Scottsdale Water recognized as global leader in recycled water use

The WateReuse Research Foundation and the Australian Water Recycling Centre of Excellence have recognized the Scottsdale Water Campus and Reclaimed Water Distribution System among the world’s most innovative water purification projects in their recently published Global Connections map.

The Global Connections project includes narratives and videos that demonstrate the needs, benefits, safety and technologies of key recycled water projects around the world.

With a goal of demonstrating the necessity and opportunities of reusing our most precious resource, the project explains some of the ways in which water is used and reused across the globe for both direct and indirect potable reuse.

The Scottsdale Water Campus component of the Global Connections map highlights the state-of-the-art Advanced Water Treatment Facility, which can produce 20 million gallons a day of ultrapure recycled water for both groundwater recharge and golf course irrigation, and the Reclaimed Water Distribution System – a public-private partnership funded by 23 golf courses in north Scottsdale to provide large turf irrigation without the use of groundwater, according to a press release.

Scottsdale Water Campus

Indirect potable reuse is the process of treating wastewater to levels that exceed drinking water standards and then injecting that ultrapure water into the aquifer to augment future groundwater supplies. The Scottsdale Water Campus is one of the largest and most sophisticated indirect potable reuse facilities in the world and has been an industry leader in this realm since the facility began operation in October of 1998.

The Water Campus has multiple distinct components: the Water Reclamation Plant, which produces tertiary effluent, the Advanced Water Treatment facility, which further treats effluent for aquifer recharge, a recharge well field with 63 injection wells, and a state-of-the-art water quality lab. (The Water Campus also houses a 70 million gallon a day capacity drinking water treatment facility.)

The AWT treats the effluent from the Water Reclamation Plant to ultrapure levels utilizing ozonation, microfiltration, reverse osmosis and ultraviolet disinfection prior to recharge. In its original construction, the AWT had a production capacity of 6 million gallons a day of highly treated, RO-permeate recycled water. This water was originally used solely for groundwater recharge.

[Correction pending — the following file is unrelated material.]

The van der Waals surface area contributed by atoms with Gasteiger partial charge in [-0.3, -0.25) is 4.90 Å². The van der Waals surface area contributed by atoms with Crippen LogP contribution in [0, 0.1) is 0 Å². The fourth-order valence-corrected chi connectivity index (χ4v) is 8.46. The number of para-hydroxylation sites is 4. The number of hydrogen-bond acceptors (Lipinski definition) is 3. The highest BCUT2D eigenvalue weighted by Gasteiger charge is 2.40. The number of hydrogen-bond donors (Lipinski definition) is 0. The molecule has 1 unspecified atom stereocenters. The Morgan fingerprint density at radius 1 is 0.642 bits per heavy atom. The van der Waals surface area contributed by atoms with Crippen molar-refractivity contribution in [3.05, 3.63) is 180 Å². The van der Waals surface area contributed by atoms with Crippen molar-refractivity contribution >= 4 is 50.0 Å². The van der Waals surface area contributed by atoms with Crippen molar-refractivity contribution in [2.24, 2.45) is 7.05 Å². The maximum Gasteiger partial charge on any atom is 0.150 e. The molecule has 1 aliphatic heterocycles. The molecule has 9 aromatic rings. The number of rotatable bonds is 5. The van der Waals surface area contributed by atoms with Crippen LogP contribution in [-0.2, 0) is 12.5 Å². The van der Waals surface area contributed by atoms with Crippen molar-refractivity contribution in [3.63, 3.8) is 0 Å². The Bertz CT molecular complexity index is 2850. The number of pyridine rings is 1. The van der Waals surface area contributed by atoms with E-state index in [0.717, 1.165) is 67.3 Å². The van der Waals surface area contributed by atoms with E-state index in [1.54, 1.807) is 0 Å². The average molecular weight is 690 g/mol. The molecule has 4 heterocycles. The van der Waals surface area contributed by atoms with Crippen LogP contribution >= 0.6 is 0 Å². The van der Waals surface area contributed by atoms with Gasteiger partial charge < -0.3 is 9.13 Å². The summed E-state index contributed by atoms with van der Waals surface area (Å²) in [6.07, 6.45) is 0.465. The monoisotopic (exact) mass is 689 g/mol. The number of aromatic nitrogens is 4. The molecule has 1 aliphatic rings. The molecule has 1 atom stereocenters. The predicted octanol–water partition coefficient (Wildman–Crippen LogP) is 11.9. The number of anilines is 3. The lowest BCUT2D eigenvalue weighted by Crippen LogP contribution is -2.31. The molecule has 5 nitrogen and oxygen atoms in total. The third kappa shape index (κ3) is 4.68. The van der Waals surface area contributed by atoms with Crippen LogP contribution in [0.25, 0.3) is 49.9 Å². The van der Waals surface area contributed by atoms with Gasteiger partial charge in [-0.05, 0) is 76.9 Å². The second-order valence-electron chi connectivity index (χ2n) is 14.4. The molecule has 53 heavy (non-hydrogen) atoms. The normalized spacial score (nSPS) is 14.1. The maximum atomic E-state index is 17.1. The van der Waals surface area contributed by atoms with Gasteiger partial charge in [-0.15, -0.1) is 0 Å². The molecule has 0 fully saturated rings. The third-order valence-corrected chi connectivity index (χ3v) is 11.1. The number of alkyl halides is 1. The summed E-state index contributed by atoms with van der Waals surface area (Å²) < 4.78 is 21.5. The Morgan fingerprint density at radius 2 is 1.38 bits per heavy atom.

Reclaimed Water Distribution System

Since the early 1990s, Scottsdale has been providing non-potable water to 23 golf courses in north Scottsdale through a public-private partnership known as the Reclaimed Water Distribution System, the release stated.

The RWDS is a complex system of pipelines, booster pump stations and reclaimed and advanced water treatment facilities capable of delivering 20 million gallons a day of non-potable water for turf irrigation specifically to RWDS member clubs.

The RWDS was first conceived and negotiated by Desert Mountain Properties and the city of Scottsdale as a means of terminating north Scottsdale golf courses’ reliance on precious groundwater resources for irrigation. Through the original agreement, Desert Mountain and 12 other golf clubs invested $30 million to build and fund capital improvements to the system.

When the RWDS was first established, the city pumped raw surface water from the Central Arizona Project canal, which is also the city’s main source of surface water, to the member courses. When the city’s Water Reclamation Plant came online in 1998, the courses began receiving a combination of raw CAP water and tertiary effluent.

Over time, however, the high salt level in the reclaimed water – from both Scottsdale’s source water and salt-based water softeners in Scottsdale homes and businesses – was creating challenges for the golf courses’ turf germination. The RWDS courses and the city worked out an agreement to blend a portion of the ultrapure water from the AWT with the CAP water and effluent, which would significantly reduce the levels of total dissolved solids (primarily salt) in the delivered water.

To accommodate the needed additional water, the RWDS courses purchased capacity in the AWT, ultimately paying an additional $22.5 million to expand the facility’s capacity from 14 million gallons a day to its current capacity of 20 million gallons a day.

Benefits to the city of Scottsdale

The added capacity of the AWT – funded by the RWDS golf clubs – dramatically increased the city’s recharge capabilities. In the non-peak-watering months, the city capitalizes on that added capacity, recharging the excess water not needed by the golf courses. In 2014 alone, the city recharged over 1.7 billion gallons of ultrapure water into the aquifer, the release stated.

Scottsdale is an internationally renowned tourist destination, hosting an estimated 10 million visitors annually, with an economic impact to the city of a little over $4 billion. Golf is an essential economic driver for the city a key component of that tourism economy. While golf tourism has declined nationally, Scottsdale’s golf tourism continues to rise, increasing over 4 percent in 2014.

Scottsdale is also host to both the Phoenix Waste Management Open and the Charles Schwab Cup Championship. The two popular PGA events, both of which are played on RWDS courses, provide a significant economic and charitable impact, with a combined annual attendance of over 550,000 fans.

The Scottsdale Independent is published monthly and mailed to 75,000 homes and businesses in Scottsdale.

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